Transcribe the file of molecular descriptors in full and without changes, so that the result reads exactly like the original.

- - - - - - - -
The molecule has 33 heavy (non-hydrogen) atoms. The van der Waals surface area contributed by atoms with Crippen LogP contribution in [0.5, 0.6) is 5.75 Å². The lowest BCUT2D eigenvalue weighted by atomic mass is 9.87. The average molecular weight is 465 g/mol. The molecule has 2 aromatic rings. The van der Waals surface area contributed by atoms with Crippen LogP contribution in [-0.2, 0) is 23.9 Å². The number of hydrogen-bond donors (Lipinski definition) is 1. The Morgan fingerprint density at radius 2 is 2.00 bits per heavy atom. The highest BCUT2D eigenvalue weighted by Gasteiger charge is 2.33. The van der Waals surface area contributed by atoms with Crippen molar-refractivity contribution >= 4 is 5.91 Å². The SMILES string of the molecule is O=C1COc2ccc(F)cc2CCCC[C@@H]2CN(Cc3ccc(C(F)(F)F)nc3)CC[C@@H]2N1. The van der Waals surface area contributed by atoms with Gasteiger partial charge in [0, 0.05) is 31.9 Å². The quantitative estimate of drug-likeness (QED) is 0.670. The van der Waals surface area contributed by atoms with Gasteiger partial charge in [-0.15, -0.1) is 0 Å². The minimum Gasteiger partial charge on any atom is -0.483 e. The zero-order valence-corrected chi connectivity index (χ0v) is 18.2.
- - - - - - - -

The molecule has 33 heavy (non-hydrogen) atoms. The van der Waals surface area contributed by atoms with Crippen LogP contribution in [0.5, 0.6) is 5.75 Å². The lowest BCUT2D eigenvalue weighted by atomic mass is 9.87. The average molecular weight is 465 g/mol. The molecule has 2 aromatic rings. The van der Waals surface area contributed by atoms with Crippen LogP contribution in [-0.2, 0) is 23.9 Å². The number of hydrogen-bond donors (Lipinski definition) is 1. The Morgan fingerprint density at radius 2 is 2.00 bits per heavy atom. The highest BCUT2D eigenvalue weighted by Gasteiger charge is 2.33. The van der Waals surface area contributed by atoms with Crippen molar-refractivity contribution >= 4 is 5.91 Å². The SMILES string of the molecule is O=C1COc2ccc(F)cc2CCCC[C@@H]2CN(Cc3ccc(C(F)(F)F)nc3)CC[C@@H]2N1. The van der Waals surface area contributed by atoms with Gasteiger partial charge in [0, 0.05) is 31.9 Å². The quantitative estimate of drug-likeness (QED) is 0.670. The van der Waals surface area contributed by atoms with Gasteiger partial charge in [-0.15, -0.1) is 0 Å². The minimum Gasteiger partial charge on any atom is -0.483 e. The zero-order valence-corrected chi connectivity index (χ0v) is 18.2.